And what my uncle requested,

I gave him.

And I took my hand and raised it to my face,

And my fingers dug into my skull,

And I ripped my eye from my face,

And the world became all blood,

And the tree shuddered above me,

And the gods wept,

And tears of blood dripped into my beard.

My grim uncle took the quivering eye in his hand

And he cast it deep into the well.

And I fell upon my knees

And I plunged my fingers into the rich, wet dirt

And I screamed

As the cosmos became one

Within my shattered mind.

And I saw stars exploding,

Galaxies being born,

I saw the dragon stirring.

I saw everything that had ever been and would be.

I felt fate burning me.

I saw that all my knowledge,

Was nothing more than an attempt

To impose something knowable

Onto a universe that defied me.

Or had defied me.

 

Then I understood,

That all my wandering had led me back to myself,

Back to this madness.

How far must a star travel through space

Before it finds the part of itself

That it once thought lost?

As my soul came together,

The child came forward:

The knowledge that transcends knowledge.

The meaning that surpasses meaning.

That which can only be achieved through

The cosmic union.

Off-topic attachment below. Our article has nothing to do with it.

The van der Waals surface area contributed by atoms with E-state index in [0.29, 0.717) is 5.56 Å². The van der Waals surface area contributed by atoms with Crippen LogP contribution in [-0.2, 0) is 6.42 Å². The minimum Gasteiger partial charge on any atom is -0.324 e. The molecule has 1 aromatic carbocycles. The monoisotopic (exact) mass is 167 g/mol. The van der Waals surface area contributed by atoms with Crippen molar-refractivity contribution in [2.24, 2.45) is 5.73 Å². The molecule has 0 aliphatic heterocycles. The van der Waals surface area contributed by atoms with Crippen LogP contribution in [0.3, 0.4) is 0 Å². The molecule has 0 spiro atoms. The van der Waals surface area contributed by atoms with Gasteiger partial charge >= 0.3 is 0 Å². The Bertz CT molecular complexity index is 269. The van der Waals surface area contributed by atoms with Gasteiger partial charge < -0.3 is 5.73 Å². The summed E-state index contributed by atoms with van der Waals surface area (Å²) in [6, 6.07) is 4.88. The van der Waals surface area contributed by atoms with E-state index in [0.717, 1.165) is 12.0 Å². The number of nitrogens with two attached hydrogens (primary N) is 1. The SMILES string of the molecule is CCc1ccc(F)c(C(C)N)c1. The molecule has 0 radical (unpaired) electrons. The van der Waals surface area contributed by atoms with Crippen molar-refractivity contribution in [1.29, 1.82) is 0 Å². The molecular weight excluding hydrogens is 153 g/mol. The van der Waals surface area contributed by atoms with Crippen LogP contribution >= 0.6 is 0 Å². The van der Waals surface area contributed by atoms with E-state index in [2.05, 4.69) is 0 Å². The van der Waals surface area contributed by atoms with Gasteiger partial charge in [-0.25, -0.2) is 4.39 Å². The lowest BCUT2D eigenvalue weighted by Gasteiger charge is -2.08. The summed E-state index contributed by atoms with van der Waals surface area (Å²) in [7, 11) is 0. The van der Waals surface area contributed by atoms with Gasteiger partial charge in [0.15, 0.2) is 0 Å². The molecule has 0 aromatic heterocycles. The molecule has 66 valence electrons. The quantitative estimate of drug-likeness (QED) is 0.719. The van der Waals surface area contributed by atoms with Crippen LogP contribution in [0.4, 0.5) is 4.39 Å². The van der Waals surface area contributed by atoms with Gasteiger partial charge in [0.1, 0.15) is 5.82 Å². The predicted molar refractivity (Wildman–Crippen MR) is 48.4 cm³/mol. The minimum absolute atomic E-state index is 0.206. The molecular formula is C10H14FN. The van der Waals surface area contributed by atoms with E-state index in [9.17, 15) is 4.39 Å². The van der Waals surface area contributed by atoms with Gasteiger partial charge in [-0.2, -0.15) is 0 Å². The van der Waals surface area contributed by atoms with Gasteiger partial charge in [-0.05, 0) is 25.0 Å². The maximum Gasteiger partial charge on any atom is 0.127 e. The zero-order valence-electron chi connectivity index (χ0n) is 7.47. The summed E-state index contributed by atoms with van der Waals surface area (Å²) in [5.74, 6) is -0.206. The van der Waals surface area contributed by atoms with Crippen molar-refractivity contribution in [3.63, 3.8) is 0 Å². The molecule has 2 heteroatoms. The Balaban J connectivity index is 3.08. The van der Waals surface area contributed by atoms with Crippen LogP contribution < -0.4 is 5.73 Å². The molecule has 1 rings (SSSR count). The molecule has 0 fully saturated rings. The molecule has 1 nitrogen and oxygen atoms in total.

The Spirit of the Depths had arisen within me.

And for all my rune might

I could not teach it,

I could not share it,

It was mine to bear alone.

The Spirit of the Depths had shown me how to awaken the dead,

How to bring forth the lost memories of the dream world,

How to touch the primordial power

That I thought I had banished from the world,

When I filled the womb of the gods with blood.

For the well beneath the tree is the well of dreams.

And in my dreams was the only path of truth.

And a thousand voices spoke to me,

And I heard the destiny of time,

That will outlast the longest night.

And my Sun became darkened

And my Moon rose on the horizon of my consciousness.

And as I had once lost everything

Upon that gallows tree,

So I lost everything again,

Beside the well of dreams.

For I am the God that is to come,

I am the God that is becoming.

 

And my uncle smiled gently,

For he knew as well as I,